Tea for three

by Melissa O'Shea


Jo and I met in a tutorial at uni. Back then I envied her good posture and confidence, the legacy of a private girls’ school. Once we grew up enough to marry and buy real wood furniture, I envied Jo’s renovated character home on a tree-lined street ten minutes from the city.

Thanks to her preschoolers, Anthony and Blake, my envy has dissipated. Jake, my husband, fondly refers to the boys as the ‘Demolition Duo’. Less fondly, my brother Grant dubbed them ‘The Spawn’ after they attended his school holiday production of Cinderella. Jo limits the kids to cinema now, or, better yet, waits for the DVD.

I park my rust-speckled hatch behind Jo’s late model Volvo, and follow the brick, petunia-flanked path to the front door. Even with water restrictions, Jo’s garden is green. More impressively still, the verandah is clear of the kind of debris found at my place: boxes of newspapers, broken tools, spider-infested shoes.

My finger on the bell triggers hubbub. The dog barks, footsteps approach, a child screams. Jo opens the door. Dog and child jump at me like hungry predators. “Down, Hedwig! Sorry, Anna.”

It’s been too long between visits if she feels the need to apologise about the spoodle.

I follow her through the wood-framed photo-gallery doubling as a hallway. Jo has made an art out of cataloguing her family’s growing up years in something other than a shoe box. When I have more time—after the baby is born—I plan to do this too.

I sit at the breakfast bar, dog on the floor beside me. Jo pulls a tray of biscuits from the oven.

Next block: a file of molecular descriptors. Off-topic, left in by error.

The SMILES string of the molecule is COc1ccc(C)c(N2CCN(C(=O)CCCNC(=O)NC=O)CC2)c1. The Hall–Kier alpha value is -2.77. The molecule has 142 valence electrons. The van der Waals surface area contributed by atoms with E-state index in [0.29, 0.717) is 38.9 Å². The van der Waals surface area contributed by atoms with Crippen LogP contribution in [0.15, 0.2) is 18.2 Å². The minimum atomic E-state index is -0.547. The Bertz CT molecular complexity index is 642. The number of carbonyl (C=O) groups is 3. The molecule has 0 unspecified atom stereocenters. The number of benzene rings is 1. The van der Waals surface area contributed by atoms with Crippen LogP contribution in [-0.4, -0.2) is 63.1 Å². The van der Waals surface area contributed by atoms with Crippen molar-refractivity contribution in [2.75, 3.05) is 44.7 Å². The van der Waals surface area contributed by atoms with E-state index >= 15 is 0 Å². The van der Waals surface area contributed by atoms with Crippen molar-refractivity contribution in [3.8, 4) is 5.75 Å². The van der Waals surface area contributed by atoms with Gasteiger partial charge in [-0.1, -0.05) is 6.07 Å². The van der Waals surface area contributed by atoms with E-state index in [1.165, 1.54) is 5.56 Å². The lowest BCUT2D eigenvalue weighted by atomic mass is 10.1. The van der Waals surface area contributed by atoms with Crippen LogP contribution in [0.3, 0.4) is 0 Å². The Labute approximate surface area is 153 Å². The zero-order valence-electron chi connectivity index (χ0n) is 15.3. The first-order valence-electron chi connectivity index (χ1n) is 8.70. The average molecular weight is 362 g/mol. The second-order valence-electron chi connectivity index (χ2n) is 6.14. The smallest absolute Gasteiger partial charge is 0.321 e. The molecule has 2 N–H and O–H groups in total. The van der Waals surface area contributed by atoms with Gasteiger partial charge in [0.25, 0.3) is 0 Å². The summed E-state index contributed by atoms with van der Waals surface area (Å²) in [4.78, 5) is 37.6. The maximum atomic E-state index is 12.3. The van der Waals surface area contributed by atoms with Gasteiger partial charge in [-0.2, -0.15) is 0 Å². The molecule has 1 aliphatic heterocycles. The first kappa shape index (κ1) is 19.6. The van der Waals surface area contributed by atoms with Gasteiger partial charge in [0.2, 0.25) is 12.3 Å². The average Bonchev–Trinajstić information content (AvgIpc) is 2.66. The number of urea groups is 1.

“You baked for me? You shouldn’t have.”
“They made Anzac bickies on Play School today.” Jo slides the biscuits from tray to plate. “I didn’t have a choice.”

Blake dashes into the kitchen and burns his hand on the baking tray. Jo runs his hand under water. “How’s work, how’s Jake?” she asks over Blake’s wails.
“Jake and work are fine…”
She wipes Blake’s tears, deals him a biscuit and directs him out the back door. I remember why our visits dropped off after Jo’s first baby: impossible to get eye contact, maximum communication three words long.

Jo looks up long enough to confirm I’m still here. “Tea? Coffee?”
Now is my chance to tell her my news. I don’t take it. “Just a glass of water, thanks.”

We carry drinks and biscuits to the picnic table on the back patio so that Jo can supervise Blake, who at four apparently still needs it. I am convinced of this when Blake goes into the house to use the toilet and returns with a plastic bag over his head. Jo pulls off the bag, explains about suffocation and points him toward the swing set.

I nibble at a biscuit.
“So how are you really?” Jo asks.
“Actually, I’m—”
“Mum! I need a push on the swing!” Blake bellows.
Hedwig sighs and adjusts snout on paw.
Jo pushes the little tyrant, then returns to her tea and me. “Kids.”
I smile as if I understand. I am about to try to share my news again when Blake screams for help from up the lemon tree.
Hedwig looks at me mournfully.
Jo manoeuvres Blake to the ground and returns. She picks the bark out of her hair and rubs the dirt from her jeans. “We haven’t had any broken bones yet.”

“I’m pregnant,” I say, as if this is a natural transition from broken bones.
Her grin is genuine. “Congratulations! I thought you seemed different.”
“Green about the gills.”
I nod. “It’s been miserable.”
“Tell me about it. Three months of nausea with Anthony. Five months with Blake. Have you tried all the home remedies?”
“You wouldn’t believe some of the things my mum brought over. Ginger capsules helped for a while.”
“How about Sea Bands?”
“Sea Bands. Those elastic bracelet acupressure sort of things. I’ll see if I can find them.”
Jo returns with two grey hair elastics with a plastic marble sewn into the centre. She positions one on each of my wrists.
“You wore these in public?” I look like a tennis player or a hospital escapee.
“It was winter. I had long sleeves.”